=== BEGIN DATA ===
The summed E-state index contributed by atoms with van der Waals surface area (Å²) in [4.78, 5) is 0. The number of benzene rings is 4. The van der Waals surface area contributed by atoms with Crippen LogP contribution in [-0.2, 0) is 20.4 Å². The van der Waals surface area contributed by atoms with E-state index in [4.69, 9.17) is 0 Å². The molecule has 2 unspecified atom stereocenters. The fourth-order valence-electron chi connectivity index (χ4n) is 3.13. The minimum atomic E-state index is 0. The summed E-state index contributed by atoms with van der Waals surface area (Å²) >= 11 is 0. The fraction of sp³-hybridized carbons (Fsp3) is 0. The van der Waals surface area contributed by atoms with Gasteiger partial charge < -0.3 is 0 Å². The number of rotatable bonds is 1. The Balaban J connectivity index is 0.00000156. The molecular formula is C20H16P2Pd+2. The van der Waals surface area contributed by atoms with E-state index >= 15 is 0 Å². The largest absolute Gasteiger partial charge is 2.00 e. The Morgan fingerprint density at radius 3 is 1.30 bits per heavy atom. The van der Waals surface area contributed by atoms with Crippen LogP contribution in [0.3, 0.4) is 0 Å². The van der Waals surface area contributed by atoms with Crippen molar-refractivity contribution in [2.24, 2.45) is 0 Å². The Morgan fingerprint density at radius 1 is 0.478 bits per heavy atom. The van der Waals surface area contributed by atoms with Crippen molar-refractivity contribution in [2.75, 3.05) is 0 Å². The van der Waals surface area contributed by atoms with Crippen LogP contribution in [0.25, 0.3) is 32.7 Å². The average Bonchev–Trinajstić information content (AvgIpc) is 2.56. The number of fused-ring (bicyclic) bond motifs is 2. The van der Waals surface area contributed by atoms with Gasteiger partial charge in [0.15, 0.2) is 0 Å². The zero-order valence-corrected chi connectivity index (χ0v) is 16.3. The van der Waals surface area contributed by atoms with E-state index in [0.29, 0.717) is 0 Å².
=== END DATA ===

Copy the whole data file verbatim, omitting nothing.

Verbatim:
The summed E-state index contributed by atoms with van der Waals surface area (Å²) in [4.78, 5) is 0. The number of benzene rings is 4. The van der Waals surface area contributed by atoms with Crippen LogP contribution in [-0.2, 0) is 20.4 Å². The van der Waals surface area contributed by atoms with E-state index in [4.69, 9.17) is 0 Å². The molecule has 2 unspecified atom stereocenters. The fourth-order valence-electron chi connectivity index (χ4n) is 3.13. The minimum atomic E-state index is 0. The summed E-state index contributed by atoms with van der Waals surface area (Å²) >= 11 is 0. The fraction of sp³-hybridized carbons (Fsp3) is 0. The van der Waals surface area contributed by atoms with Gasteiger partial charge < -0.3 is 0 Å². The number of rotatable bonds is 1. The Balaban J connectivity index is 0.00000156. The molecular formula is C20H16P2Pd+2. The van der Waals surface area contributed by atoms with E-state index >= 15 is 0 Å². The largest absolute Gasteiger partial charge is 2.00 e. The Morgan fingerprint density at radius 3 is 1.30 bits per heavy atom. The van der Waals surface area contributed by atoms with Crippen LogP contribution in [0.3, 0.4) is 0 Å². The van der Waals surface area contributed by atoms with Crippen molar-refractivity contribution in [2.24, 2.45) is 0 Å². The Morgan fingerprint density at radius 1 is 0.478 bits per heavy atom. The van der Waals surface area contributed by atoms with Crippen molar-refractivity contribution in [2.75, 3.05) is 0 Å². The van der Waals surface area contributed by atoms with Crippen LogP contribution in [0.25, 0.3) is 32.7 Å². The average Bonchev–Trinajstić information content (AvgIpc) is 2.56. The number of fused-ring (bicyclic) bond motifs is 2. The van der Waals surface area contributed by atoms with Gasteiger partial charge in [0.15, 0.2) is 0 Å². The zero-order valence-corrected chi connectivity index (χ0v) is 16.3. The van der Waals surface area contributed by atoms with E-state index in [0.29, 0.717) is 0 Å².